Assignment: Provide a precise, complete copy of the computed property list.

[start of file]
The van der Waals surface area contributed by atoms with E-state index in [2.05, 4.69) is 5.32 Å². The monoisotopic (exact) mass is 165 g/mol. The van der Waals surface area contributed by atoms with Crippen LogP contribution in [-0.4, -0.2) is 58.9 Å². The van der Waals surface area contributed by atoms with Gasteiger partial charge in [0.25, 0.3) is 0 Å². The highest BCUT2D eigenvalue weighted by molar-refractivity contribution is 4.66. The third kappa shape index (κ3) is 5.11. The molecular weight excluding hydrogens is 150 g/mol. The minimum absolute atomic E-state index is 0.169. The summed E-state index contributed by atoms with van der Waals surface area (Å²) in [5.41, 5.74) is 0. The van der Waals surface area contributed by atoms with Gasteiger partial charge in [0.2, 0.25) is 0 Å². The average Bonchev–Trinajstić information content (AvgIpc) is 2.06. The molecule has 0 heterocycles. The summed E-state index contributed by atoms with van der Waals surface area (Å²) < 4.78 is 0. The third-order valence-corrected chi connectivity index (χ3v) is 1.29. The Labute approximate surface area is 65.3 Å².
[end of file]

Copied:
The van der Waals surface area contributed by atoms with E-state index in [2.05, 4.69) is 5.32 Å². The monoisotopic (exact) mass is 165 g/mol. The van der Waals surface area contributed by atoms with Crippen LogP contribution in [-0.4, -0.2) is 58.9 Å². The van der Waals surface area contributed by atoms with Gasteiger partial charge in [0.25, 0.3) is 0 Å². The highest BCUT2D eigenvalue weighted by molar-refractivity contribution is 4.66. The third kappa shape index (κ3) is 5.11. The molecular weight excluding hydrogens is 150 g/mol. The minimum absolute atomic E-state index is 0.169. The summed E-state index contributed by atoms with van der Waals surface area (Å²) in [5.41, 5.74) is 0. The van der Waals surface area contributed by atoms with Gasteiger partial charge in [0.2, 0.25) is 0 Å². The average Bonchev–Trinajstić information content (AvgIpc) is 2.06. The molecule has 0 heterocycles. The summed E-state index contributed by atoms with van der Waals surface area (Å²) < 4.78 is 0. The third-order valence-corrected chi connectivity index (χ3v) is 1.29. The Labute approximate surface area is 65.3 Å².